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Ronald Reagan--An American Hero

Reminiscences in the days of the fight against terrorism


By B. John Zavrel


Chancellor of the Alexander Order, Consul B. John Zavrel presents President Ronald Reagan a document of the Order at a ceremony in the President's office.


New York. In these days of October and November 2001, in these days of the international fight against terrorism, it is good to remember one man, who is an American Hero: Ronald Reagan.

We recall his great epoch as the 40th President of the United States of America and his merits for global security. We remember his contribution to end the Cold War between the Western and the Eastern world--between Democracy and Communism.

And it was his wise leadership that brought about the fall of the wall in Germany. This symbol of confrontation in Berlin was at the same time a warning of the danger of atomic confrontation between USA and the communist Soviet Union. Many years later we recognise once more the value of Ronald Reagan's policy, not only what he has accomplished, but also what he has avoided. Instead of a Third World War between East and West, including the use of atom bombs and missiles, Reagan's policy brought the freedom for countries under communist domination such as Czechoslovakia. In the meantime, the independent Czech Republic and the Republic of Slovakia are trustful allies of the free world.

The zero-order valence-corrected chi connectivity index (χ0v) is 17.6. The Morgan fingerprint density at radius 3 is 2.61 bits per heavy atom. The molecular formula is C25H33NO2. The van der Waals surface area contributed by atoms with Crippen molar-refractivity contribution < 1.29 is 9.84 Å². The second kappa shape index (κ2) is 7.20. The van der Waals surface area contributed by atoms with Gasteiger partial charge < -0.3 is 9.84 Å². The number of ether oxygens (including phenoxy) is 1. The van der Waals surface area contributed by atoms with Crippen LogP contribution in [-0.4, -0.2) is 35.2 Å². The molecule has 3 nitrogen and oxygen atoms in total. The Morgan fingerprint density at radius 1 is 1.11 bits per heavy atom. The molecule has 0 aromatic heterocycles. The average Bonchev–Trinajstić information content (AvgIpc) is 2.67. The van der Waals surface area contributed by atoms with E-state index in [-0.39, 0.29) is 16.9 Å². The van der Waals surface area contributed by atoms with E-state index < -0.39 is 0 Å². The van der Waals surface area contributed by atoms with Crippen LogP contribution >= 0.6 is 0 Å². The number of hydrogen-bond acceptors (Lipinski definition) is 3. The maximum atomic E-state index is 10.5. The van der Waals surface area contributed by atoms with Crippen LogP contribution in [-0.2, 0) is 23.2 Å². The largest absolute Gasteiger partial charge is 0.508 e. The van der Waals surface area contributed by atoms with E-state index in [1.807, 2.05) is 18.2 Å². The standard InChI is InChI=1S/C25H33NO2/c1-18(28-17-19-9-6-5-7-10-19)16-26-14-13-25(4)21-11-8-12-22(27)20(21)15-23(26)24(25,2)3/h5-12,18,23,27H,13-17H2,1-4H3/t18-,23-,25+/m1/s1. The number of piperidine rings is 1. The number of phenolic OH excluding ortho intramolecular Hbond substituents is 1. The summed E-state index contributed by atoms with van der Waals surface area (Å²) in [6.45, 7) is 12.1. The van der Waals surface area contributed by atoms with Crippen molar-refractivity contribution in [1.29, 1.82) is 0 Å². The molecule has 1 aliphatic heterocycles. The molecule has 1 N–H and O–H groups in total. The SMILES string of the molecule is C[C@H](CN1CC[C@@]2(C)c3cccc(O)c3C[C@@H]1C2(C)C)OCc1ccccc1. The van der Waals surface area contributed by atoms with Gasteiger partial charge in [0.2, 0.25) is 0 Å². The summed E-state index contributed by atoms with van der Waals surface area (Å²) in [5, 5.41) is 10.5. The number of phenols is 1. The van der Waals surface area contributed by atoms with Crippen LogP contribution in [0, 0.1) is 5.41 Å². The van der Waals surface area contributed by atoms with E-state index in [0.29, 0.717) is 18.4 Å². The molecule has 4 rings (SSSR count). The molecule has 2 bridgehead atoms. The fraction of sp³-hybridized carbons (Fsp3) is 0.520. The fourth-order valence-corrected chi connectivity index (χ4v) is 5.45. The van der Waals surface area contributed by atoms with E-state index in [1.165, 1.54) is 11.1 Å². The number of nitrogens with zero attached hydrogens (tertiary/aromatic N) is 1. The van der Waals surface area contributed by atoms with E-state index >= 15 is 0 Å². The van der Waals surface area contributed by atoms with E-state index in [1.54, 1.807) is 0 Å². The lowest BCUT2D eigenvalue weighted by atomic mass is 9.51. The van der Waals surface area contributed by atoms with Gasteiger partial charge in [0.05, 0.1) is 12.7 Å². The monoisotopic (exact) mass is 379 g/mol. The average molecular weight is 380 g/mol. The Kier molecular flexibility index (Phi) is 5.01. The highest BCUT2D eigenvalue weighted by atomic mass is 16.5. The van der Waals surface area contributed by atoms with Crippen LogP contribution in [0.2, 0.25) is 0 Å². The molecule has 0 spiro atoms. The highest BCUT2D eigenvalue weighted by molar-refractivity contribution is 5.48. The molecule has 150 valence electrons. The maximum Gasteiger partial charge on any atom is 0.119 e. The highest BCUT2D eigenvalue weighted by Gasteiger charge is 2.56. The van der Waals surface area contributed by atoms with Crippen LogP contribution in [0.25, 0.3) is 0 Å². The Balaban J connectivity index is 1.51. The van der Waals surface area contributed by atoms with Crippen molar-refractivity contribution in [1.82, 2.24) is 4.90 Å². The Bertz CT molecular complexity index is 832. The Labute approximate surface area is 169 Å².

And his words are still in our ears. The words of the historical day of June 12th in front of the Brandenburg Gate in West-Berlin, when he asked the Soviet Leader Gorbachev to raze the Berlin Wall.

Reagan requested: "General Secretary Gorbachev, if you seek peace, if you seek prosperity for the Soviet Union and Eastern Europe, if you seek liberalization: Come here to this gate! Mr. Gorbachev, open this gate! Mr. Gorbachev, tear down this wall!"

A new painting of the President for his 91st birthday

In these days of fight against terrorism, I recall my own meetings with President Ronald Reagan years ago. And suddenly I felt the urge to call his office. "The President is fine, considering the situation" I was told.

We know that Ronald Reagan said farewell in a public letter to the American people when his Alzheimer disease was discovered. This confession, supported by the First Lady Nancy Reagan, was another great true gesture of President--it never had happened before in any part of the world that a famous politician would make such a personal public statement.

On the phone I informed the President's Office of the good news that the painter Mary McAndrew is working on a portrait of the President. The portrait will be created with the help of a photograph taken in the President's office when he became a Knight of the Order Alexander the Great for Art and Science. The European Art Foundation commissioned the painting. It will be ready by the end of the year 2001. On February 6th, 2002 Ronald Reagan becomes 91 years old. The work of art is a precious birthday present of the European Art Foundation.


Mr. President: Your friends never forget you!

America--do not forget your Hero!



(© PROMETHEUS 03/11/2001)


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Copyright 2001 West-Art

PROMETHEUS, Internet Bulletin for Art, Politics and Science,

Nr. 81, Winter 2001